Admission to graduate study

My comments here refer primarily to the University of Illinois GSLIS doctoral program, but are somewhat applicable to the masters program, to other PhD programs, and to related requirements for academic job applications and promotion and annual reviews.

  • Letters of recommendation. Three letters of recommendation are typically required. For a doctoral program, it’s important that these speak to the applicant’s ability to do academic research and scholarship. That means that letters from employers are usually less effective than those from professors, and the professor letters are best when they emphasize the accomplishment of or potential for research.
    It’s appropriate and helpful for the student to offer detailed documentation to assist the letter writers. This documentation might include the written statements, a curriculum vita, details such as the exact title and date of an award or a conference presentation, reminders or links for a class project, or other talking points. Some letter writers will appreciate even actual text, which can be adapted for use in a letter, e.g, “Ms. Jones presented last Winter at the ALISE conference on her work in the area of information literacy. This work has been accepted for publication in the Journal of Education for Library and Information Science.”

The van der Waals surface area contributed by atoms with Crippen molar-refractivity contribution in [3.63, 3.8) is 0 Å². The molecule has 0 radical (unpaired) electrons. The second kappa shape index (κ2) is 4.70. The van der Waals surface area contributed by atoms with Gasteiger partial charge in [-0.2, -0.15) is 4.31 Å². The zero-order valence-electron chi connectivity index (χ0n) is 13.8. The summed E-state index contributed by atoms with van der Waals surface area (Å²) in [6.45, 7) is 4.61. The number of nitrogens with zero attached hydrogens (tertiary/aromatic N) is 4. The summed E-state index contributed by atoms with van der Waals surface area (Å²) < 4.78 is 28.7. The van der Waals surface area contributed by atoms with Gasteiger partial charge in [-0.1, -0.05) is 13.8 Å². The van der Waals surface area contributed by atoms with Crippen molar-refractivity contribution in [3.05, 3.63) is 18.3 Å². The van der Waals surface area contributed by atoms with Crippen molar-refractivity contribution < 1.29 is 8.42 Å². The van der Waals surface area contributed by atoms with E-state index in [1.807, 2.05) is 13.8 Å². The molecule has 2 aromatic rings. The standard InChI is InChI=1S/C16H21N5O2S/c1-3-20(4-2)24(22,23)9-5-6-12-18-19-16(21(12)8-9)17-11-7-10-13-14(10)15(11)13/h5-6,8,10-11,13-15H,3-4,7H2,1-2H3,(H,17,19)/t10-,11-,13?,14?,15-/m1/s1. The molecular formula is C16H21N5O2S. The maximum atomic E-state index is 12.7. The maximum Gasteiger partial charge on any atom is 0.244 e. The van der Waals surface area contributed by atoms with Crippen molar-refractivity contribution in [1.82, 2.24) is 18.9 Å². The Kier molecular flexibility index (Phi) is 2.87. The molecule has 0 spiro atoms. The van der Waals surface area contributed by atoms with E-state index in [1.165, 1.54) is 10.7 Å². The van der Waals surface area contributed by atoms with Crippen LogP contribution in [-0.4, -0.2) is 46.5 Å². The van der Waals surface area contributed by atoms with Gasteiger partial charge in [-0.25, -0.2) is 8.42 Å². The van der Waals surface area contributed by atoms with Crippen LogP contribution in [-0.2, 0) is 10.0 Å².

• Written statements.
    • Applicant statement–your previous academic work in your proposed or allied fields of study, including course work, other educational experiences, teaching or relevant employment, publications, and your plans for graduate study and a professional career. The Applicant statement is typically required for any level of program, whereas the Research statement is for doctoral programs only.
    • Research statement
      • my own view on the research statement
      • from GSLIS Doctor of Philosophy Applicant Research Statement: “designed to give you the opportunity of exploring a problem, question or issue that interests you, and that you might like to pursue in your doctoral work…As you discuss the problem, question or issue, clearly describe it and why it is of interest to you. Why is it important? Why do you think it has not been addressed sufficiently beforehand? Why should others be interested in it? How might you go about investigating it in order to come up with results that would further our understanding of it? In evaluating your Research Statement, the committee will look for how well you have conceptualized the question or problem and explained its implications. They will also consider the appropriateness, rigor, and creativity associated with how you propose to go about finding answers or solutions.”

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